What Are The Symptoms Of Hiv
Dr Dutt says most people with HIV experience a short illness with flu-like symptoms. This normally occurs 2-6 weeks after HIV infection and can last for a couple of weeks.
“Once these symptoms eventually disappear, you might not notice any symptoms for many years, even though the virus can continue to damage your immune system.
“This ultimately means that many people with HIV won’t realise they’re infected, unless they get tested for it,” she explains.
Other symptoms of HIV besides flu include:
- Swollen lymph nodes around the neck and groin.
- Skin rashes.
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How Can People Access Pep
The Canadian PEP guidelines recommend that PEP should be readily available in places where it is likely to be needed urgently. These include emergency departments, sexual health clinics and other clinics serving populations at increased risk of HIV.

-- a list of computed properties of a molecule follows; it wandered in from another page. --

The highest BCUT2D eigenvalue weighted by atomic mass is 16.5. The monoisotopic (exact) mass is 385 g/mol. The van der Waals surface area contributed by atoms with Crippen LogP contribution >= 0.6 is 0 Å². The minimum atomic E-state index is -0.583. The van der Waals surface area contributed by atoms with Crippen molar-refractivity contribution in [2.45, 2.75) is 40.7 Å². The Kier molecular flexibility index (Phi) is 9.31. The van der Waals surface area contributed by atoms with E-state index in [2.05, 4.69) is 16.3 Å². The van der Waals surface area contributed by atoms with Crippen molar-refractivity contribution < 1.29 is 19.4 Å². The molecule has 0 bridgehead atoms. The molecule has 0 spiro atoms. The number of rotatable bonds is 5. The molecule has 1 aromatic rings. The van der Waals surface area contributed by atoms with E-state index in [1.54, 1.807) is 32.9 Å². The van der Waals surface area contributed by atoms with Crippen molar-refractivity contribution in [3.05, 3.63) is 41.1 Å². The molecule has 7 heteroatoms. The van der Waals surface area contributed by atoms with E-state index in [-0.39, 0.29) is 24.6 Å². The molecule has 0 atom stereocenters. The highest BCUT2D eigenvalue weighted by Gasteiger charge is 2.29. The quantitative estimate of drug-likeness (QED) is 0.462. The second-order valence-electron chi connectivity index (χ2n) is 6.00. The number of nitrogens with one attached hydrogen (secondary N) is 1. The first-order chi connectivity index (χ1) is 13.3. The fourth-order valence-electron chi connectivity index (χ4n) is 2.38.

The decision to provide PEP lies with the healthcare provider and is made on a case-by-case basis. Many healthcare providers are unaware of non-occupational PEP or may be unwilling to prescribe it. The Canadian guidelines outline practical advice for physicians providing PEP, including how to assess risk in people who present for PEP, how to provide monitoring and follow-up, and recommended drug regimens.
People starting PEP may be offered a starter pack of pills, so that PEP can be started right away, along with a prescription that needs to be filled to receive the full 28-day course of medications. Most emergency departments will have PEP starter packs available.
Anti-HIV drugs are expensive: a month-long course of PEP can cost $900 or more, depending on the drugs used. Although occupational PEP is normally covered by workplace insurance, coverage for non-occupational PEP varies across Canada. Non-occupational PEP medications are covered by some private and public health insurance plans coverage varies depending on the province or territory and the type of exposure.